Drugs for prostate disorders
These drugs are used to treat disorders affecting the prostate gland.
The main disorders that affect the prostate are noncancerous enlargement of the prostate (see Enlarged prostate gland), prostate cancer, and infection (see Prostatitis). Drugs may be used to treat all of these conditions, sometimes in conjunction with surgery or other treatments.
An enlarged prostate gland constricts the urethra, the tube along which urine flows from the bladder. There may also be obstruction if the muscle at the outlet of the bladder fails to relax. This can cause problems, such as a frequent urge to pass urine but difficulty in doing so. Prostate cancer can cause similar difficulties in passing urine. In some cases, prostate cancer may spread and affect other parts of the body.
Infection of the prostate may cause symptoms including fever and pain in the lower back, around the anus, or around the base of the penis. You may also have other symptoms, including frequent, painful passing of urine and discoloured semen that contains blood.
|Alpha-blocker drugs: Alfuzosin, Doxazosin, Tamsulosin, Terazosin||Antiandrogen drugs: Bicalutamide, Cyproterone, Dutasteride, Finasteride, Flutamide|
|Gonadorelin analogues: Goserelin, Leuprorelin|
What are the types of drugs for prostate disorders?
The main types of drug used to treat prostate disorders are alpha-blockers and antiandrogens. Alpha-blockers are used to improve the flow of urine from the bladder. Antiandrogens are used to treat both noncancerous and cancerous enlargement of the prostate. Gonadorelin analogues may also be used to treat prostate cancer.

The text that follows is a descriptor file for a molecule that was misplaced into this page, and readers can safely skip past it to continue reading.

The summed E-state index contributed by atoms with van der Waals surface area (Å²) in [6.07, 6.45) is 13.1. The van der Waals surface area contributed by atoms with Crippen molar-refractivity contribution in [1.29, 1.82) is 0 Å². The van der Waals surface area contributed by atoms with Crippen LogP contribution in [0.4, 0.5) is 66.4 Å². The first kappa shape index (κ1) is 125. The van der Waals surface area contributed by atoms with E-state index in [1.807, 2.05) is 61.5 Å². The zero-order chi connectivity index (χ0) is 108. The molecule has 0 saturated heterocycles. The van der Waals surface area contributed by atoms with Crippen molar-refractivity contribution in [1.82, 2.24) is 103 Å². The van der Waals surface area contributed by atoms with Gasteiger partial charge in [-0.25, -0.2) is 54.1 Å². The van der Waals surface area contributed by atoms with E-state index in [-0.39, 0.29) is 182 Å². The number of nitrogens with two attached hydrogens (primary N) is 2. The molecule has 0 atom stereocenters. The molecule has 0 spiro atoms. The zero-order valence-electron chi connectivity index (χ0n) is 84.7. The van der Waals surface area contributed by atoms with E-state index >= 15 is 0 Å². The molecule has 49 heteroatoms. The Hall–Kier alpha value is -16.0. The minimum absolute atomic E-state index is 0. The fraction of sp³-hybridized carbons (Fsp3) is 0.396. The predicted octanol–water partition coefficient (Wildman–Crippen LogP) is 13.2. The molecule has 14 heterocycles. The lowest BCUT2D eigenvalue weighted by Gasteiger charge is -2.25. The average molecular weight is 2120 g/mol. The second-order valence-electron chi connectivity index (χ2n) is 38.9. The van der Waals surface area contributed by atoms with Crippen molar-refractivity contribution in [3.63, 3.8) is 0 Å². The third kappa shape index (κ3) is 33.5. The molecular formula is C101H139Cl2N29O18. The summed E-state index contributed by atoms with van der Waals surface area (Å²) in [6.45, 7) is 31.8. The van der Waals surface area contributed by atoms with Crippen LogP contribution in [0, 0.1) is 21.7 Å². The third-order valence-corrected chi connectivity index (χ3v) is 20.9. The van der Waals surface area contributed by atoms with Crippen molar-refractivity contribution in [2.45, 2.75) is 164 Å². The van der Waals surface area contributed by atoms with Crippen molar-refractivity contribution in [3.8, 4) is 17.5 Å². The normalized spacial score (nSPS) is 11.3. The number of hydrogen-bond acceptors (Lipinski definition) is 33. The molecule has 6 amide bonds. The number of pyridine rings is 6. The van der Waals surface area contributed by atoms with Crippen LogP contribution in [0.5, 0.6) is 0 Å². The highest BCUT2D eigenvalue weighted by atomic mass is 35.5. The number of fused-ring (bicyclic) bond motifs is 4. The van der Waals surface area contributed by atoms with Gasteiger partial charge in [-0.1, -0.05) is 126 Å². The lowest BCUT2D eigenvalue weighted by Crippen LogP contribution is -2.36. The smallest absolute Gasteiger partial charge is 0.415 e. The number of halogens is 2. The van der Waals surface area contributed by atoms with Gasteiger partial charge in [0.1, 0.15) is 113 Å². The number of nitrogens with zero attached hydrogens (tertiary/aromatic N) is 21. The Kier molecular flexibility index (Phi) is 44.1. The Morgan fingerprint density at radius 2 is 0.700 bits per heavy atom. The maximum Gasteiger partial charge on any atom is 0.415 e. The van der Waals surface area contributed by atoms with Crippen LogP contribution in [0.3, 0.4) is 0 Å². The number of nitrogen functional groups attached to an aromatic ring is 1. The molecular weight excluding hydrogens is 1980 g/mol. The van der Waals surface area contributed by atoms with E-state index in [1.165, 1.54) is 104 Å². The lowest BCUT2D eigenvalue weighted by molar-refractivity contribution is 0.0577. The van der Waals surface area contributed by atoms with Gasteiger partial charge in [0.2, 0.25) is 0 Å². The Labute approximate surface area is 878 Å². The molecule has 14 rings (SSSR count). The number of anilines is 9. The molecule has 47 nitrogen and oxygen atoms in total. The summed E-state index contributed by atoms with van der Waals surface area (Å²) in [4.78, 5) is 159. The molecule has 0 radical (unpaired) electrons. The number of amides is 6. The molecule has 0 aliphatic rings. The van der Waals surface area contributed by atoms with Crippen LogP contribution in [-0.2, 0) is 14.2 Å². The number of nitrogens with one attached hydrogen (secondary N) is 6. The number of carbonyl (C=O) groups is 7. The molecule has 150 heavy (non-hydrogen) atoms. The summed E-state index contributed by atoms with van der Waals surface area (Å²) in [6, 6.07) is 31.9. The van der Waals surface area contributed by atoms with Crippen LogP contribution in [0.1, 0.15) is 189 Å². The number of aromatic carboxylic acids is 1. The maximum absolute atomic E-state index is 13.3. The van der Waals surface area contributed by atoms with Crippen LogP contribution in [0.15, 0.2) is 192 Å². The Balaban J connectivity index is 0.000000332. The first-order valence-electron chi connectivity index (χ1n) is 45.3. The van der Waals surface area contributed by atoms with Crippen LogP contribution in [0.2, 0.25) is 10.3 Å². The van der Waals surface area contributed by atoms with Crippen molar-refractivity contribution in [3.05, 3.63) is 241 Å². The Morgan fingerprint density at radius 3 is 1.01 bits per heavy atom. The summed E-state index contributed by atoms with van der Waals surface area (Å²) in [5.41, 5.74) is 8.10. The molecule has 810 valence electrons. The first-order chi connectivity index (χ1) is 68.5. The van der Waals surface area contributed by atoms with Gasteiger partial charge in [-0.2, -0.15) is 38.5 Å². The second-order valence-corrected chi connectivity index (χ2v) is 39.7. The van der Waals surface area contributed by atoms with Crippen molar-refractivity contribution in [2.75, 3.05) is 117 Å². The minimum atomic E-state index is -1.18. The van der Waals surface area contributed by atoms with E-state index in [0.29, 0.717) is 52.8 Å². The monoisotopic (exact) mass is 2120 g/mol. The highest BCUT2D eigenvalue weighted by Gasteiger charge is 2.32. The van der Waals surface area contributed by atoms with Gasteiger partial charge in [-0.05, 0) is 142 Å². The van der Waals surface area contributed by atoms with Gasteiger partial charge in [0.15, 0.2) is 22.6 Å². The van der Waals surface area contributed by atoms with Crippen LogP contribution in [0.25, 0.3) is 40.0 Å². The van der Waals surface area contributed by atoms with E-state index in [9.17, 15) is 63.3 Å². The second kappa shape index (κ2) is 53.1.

Prostate infections are usually treated with a course of antibiotics. The course of treatment may need to be continued for several weeks before the infection clears up completely.
Drugs of this type, such as doxazosin and alfuzosin, relax the ring of muscle at the outlet of the bladder, thereby improving urine flow. Alpha-blockers are taken orally and may need to be used indefinitely because symptoms often recur when the drugs are stopped. Alpha-blockers may lower blood pressure, leading to lightheadedness. The drugs may also cause drowsiness, tiredness, mood changes, a dry mouth, headache, and nausea.
Androgens are male sex hormones (testosterone, for example) that play an important but incompletely understood role in the development of noncancerous enlargement of the prostate gland and of prostate cancer. Antiandrogens work by counteracting the effects of androgens.
The main antiandrogens used for cancerous enlargement of the prostate gland are cyproterone, flutamide, and bicalutamide. They work by preventing the nuclei of prostate cells from being stimulated by testosterone, thereby inhibiting or stopping tumour growth. Certain other antiandrogens (known as 5-alpha-reductase inhibitors), such as finasteride, are used to treat noncancerous enlargement of the prostate. These drugs work by inhibiting the metabolism of testosterone, which leads to a reduction in the size of the prostate. The 5-alpha-reductase inhibitors can be used as an alternative to alpha-blockers but may take several months to have a beneficial effect.
Antiandrogens are taken orally. They produce some side effects, which include reduced libido, erectile dysfunction, and breast tenderness.
These drugs are commonly used to treat prostate cancer that has spread beyond the prostate gland. The drugs affect the release of gonadotrophin hormones from the pituitary gland in the brain, thereby reducing the production of testosterone, the hormone that promotes the growth of prostate tumours.
Gonadorelin analogues are either given by injection or are given as an implant under the skin. They may initially make symptoms worse. However, this effect may be treated with an antiandrogen, such as flutamide. Gonadorelin analogues may cause side effects such as hot flushes, itching, loss of libido, nausea, and vomiting.
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